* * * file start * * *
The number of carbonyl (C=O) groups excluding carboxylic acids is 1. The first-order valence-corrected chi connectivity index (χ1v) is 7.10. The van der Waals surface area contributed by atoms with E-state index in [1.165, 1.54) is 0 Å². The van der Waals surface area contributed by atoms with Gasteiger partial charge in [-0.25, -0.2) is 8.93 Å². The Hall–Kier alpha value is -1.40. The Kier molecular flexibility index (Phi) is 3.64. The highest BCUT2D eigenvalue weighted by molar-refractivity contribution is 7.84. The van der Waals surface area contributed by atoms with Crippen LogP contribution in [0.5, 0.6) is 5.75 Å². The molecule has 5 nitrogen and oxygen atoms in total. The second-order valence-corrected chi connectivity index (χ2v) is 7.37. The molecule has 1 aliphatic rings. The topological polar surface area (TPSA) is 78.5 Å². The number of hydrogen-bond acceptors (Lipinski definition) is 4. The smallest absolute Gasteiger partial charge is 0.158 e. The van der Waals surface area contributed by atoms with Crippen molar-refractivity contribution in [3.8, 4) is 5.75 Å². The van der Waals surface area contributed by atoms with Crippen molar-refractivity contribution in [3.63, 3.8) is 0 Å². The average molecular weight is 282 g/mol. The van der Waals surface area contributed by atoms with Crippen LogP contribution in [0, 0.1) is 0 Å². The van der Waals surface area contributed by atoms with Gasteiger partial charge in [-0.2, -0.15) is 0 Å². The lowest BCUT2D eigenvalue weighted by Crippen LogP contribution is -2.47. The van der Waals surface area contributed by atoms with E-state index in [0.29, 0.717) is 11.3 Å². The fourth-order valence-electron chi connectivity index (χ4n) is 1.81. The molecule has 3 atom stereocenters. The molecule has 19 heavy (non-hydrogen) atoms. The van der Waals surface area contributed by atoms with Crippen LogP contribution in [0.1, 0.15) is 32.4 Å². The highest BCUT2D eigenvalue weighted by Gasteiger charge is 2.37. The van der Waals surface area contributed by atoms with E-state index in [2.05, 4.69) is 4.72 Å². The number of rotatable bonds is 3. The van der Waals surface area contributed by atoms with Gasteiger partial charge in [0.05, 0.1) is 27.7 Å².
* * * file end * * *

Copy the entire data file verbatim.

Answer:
The number of carbonyl (C=O) groups excluding carboxylic acids is 1. The first-order valence-corrected chi connectivity index (χ1v) is 7.10. The van der Waals surface area contributed by atoms with E-state index in [1.165, 1.54) is 0 Å². The van der Waals surface area contributed by atoms with Gasteiger partial charge in [-0.25, -0.2) is 8.93 Å². The Hall–Kier alpha value is -1.40. The Kier molecular flexibility index (Phi) is 3.64. The highest BCUT2D eigenvalue weighted by molar-refractivity contribution is 7.84. The van der Waals surface area contributed by atoms with Crippen LogP contribution in [0.5, 0.6) is 5.75 Å². The molecule has 5 nitrogen and oxygen atoms in total. The second-order valence-corrected chi connectivity index (χ2v) is 7.37. The molecule has 1 aliphatic rings. The topological polar surface area (TPSA) is 78.5 Å². The number of hydrogen-bond acceptors (Lipinski definition) is 4. The smallest absolute Gasteiger partial charge is 0.158 e. The van der Waals surface area contributed by atoms with Crippen molar-refractivity contribution in [3.8, 4) is 5.75 Å². The van der Waals surface area contributed by atoms with Crippen molar-refractivity contribution in [3.63, 3.8) is 0 Å². The average molecular weight is 282 g/mol. The van der Waals surface area contributed by atoms with Crippen LogP contribution in [0, 0.1) is 0 Å². The van der Waals surface area contributed by atoms with Gasteiger partial charge in [-0.2, -0.15) is 0 Å². The lowest BCUT2D eigenvalue weighted by Crippen LogP contribution is -2.47. The van der Waals surface area contributed by atoms with E-state index in [0.29, 0.717) is 11.3 Å². The fourth-order valence-electron chi connectivity index (χ4n) is 1.81. The molecule has 3 atom stereocenters. The molecule has 19 heavy (non-hydrogen) atoms. The van der Waals surface area contributed by atoms with Crippen LogP contribution in [0.1, 0.15) is 32.4 Å². The highest BCUT2D eigenvalue weighted by Gasteiger charge is 2.37. The van der Waals surface area contributed by atoms with E-state index in [2.05, 4.69) is 4.72 Å². The number of rotatable bonds is 3. The van der Waals surface area contributed by atoms with Gasteiger partial charge in [0.05, 0.1) is 27.7 Å².